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19 & 20 October 7.30pm, Rose Theatre, Eastleigh – http://www.ticketsource.co.uk/sup

When this trio are joined by a mysterious stranger, the dynamic of the group has to change and sides are chosen. The newcomer, played by Kerrie Brady, regales them with stories of foreign travels and loves lost, but who exactly is she? Come and find out at Eastleigh’s Rose Theatre in October – you can book here

It’s been a fulfilling experience for me to work with such an engaged and enthusiastic cast. They’ve really bonded and supported each other. This was very apparent as the scripts were, begrudgingly, put down, and some lines were difficult to recall. They treated each other patiently and were reassuring throughout. Nobody has been backwards in coming forward with suggestions and ideas for what their character could do, or how to say something, and all have been willing to try things suggested by the director others in the cast.

With less than three weeks to go, I’m confident we’ll be giving our audiences a very, very funny show. Don’t forget to book!


A JOLLY SINISTER JAPE is on a double bill with THE REAL INSPECTOR HOUND at Eastleigh’s Rose Theatre, 19th-20th October 2018. Tickets are only £11 standard and £9.50 concessions – with no booking fees payable

You can book tickets here

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It’s Murder – Take Two

It’s Murder – Take Two

Great Scott!

This week’s blog is from a real diva… famed actress Ophelia La Bobo (aka real-life SUP performer Naomi Scott) who finds herself tangled up in A Jolly Sinister Jape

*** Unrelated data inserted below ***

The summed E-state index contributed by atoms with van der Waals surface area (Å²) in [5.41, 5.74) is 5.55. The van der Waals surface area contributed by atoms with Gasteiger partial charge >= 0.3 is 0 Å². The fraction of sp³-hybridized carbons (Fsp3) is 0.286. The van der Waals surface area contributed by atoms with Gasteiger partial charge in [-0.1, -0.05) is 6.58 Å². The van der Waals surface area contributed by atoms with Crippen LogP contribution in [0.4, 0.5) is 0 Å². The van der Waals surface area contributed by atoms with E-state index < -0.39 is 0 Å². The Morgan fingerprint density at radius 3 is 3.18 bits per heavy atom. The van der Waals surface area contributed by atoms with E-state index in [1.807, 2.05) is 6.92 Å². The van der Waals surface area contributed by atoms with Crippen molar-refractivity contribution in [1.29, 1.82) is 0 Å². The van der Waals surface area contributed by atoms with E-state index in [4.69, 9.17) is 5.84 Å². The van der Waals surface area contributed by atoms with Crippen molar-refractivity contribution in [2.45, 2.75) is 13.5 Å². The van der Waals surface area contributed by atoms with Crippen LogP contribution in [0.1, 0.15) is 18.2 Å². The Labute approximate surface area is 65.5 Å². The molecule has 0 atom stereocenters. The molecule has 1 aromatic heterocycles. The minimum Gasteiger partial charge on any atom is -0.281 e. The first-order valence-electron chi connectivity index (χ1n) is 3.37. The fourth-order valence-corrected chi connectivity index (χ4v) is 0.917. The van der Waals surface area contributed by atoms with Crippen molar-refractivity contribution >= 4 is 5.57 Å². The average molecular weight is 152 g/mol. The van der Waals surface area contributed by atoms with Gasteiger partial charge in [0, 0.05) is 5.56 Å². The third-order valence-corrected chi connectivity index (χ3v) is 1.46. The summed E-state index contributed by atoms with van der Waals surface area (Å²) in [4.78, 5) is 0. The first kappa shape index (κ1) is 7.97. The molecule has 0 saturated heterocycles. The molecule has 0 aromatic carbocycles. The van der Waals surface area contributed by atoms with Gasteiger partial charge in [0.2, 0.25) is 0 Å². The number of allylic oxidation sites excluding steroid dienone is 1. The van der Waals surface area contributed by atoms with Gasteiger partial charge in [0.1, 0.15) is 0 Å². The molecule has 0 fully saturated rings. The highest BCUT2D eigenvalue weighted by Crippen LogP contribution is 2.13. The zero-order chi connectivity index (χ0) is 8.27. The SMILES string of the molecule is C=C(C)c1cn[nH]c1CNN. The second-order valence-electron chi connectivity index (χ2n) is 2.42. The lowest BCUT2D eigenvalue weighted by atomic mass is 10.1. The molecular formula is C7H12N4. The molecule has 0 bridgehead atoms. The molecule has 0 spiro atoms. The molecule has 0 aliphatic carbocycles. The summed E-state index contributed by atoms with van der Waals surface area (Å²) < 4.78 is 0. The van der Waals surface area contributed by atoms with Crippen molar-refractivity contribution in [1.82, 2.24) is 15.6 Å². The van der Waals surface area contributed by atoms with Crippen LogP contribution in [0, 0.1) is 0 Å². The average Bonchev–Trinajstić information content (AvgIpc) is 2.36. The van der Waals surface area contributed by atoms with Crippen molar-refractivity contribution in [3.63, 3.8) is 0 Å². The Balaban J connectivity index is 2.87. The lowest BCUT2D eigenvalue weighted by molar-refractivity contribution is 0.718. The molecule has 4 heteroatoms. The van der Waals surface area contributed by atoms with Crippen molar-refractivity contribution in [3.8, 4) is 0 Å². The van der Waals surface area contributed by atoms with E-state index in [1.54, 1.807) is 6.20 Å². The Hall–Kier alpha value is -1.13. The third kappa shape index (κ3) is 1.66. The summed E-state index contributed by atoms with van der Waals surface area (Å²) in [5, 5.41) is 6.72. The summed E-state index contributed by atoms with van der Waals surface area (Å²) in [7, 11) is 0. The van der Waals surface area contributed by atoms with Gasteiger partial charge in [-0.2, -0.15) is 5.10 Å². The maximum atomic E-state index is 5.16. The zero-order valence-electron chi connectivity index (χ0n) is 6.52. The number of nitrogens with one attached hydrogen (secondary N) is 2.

My public want to hear from me? Well, I suppose that that’s no surprise. After all, I am the famous Ophelia La Bobo. You’ve probably seen me in films such as ‘The Attack of the Killer Jelly’. And of course I have another one just around the corner. I can’t wait to start work on ‘The Curse of the Human Dung Beetle’.

Working in film is so thrilling. The lights… the people… the fame! And my characters get to have such marvellous adventures.

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I’m an adventurer at heart – so long as I don’t get muddy or break a nail.

Can you believe that some people actually go to far-off lands where they traipse through forests and mountains, sleeping outside and drinking from rivers? How ghastly! Some even jump out of aeroplanes! How silly.

But it’s true that I yearn for more excitement. It’s not my husband Biffy’s fault that he’s such a bore. But of all the men that I could have married, I really would have imagined someone more interesting – perhaps with an exotic accent?